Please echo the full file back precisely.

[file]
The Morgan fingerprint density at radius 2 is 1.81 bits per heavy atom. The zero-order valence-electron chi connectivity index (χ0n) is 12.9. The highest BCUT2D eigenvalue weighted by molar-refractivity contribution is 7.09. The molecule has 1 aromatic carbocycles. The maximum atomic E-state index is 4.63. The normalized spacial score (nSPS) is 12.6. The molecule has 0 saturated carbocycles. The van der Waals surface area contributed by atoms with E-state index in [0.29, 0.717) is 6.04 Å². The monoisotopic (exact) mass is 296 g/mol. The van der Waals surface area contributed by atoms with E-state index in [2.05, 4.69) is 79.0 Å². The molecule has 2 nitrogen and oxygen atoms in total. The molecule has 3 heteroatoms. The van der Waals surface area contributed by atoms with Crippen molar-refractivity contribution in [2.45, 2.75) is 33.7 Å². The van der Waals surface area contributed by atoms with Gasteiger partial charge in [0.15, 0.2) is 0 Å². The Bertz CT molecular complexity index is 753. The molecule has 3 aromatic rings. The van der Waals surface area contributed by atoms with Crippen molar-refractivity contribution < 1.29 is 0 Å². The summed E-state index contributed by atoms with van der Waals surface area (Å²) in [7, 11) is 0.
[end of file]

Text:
The Morgan fingerprint density at radius 2 is 1.81 bits per heavy atom. The zero-order valence-electron chi connectivity index (χ0n) is 12.9. The highest BCUT2D eigenvalue weighted by molar-refractivity contribution is 7.09. The molecule has 1 aromatic carbocycles. The maximum atomic E-state index is 4.63. The normalized spacial score (nSPS) is 12.6. The molecule has 0 saturated carbocycles. The van der Waals surface area contributed by atoms with E-state index in [0.29, 0.717) is 6.04 Å². The monoisotopic (exact) mass is 296 g/mol. The van der Waals surface area contributed by atoms with E-state index in [2.05, 4.69) is 79.0 Å². The molecule has 2 nitrogen and oxygen atoms in total. The molecule has 3 heteroatoms. The van der Waals surface area contributed by atoms with Crippen molar-refractivity contribution in [2.45, 2.75) is 33.7 Å². The van der Waals surface area contributed by atoms with Gasteiger partial charge in [0.15, 0.2) is 0 Å². The Bertz CT molecular complexity index is 753. The molecule has 3 aromatic rings. The van der Waals surface area contributed by atoms with Crippen molar-refractivity contribution < 1.29 is 0 Å². The summed E-state index contributed by atoms with van der Waals surface area (Å²) in [7, 11) is 0.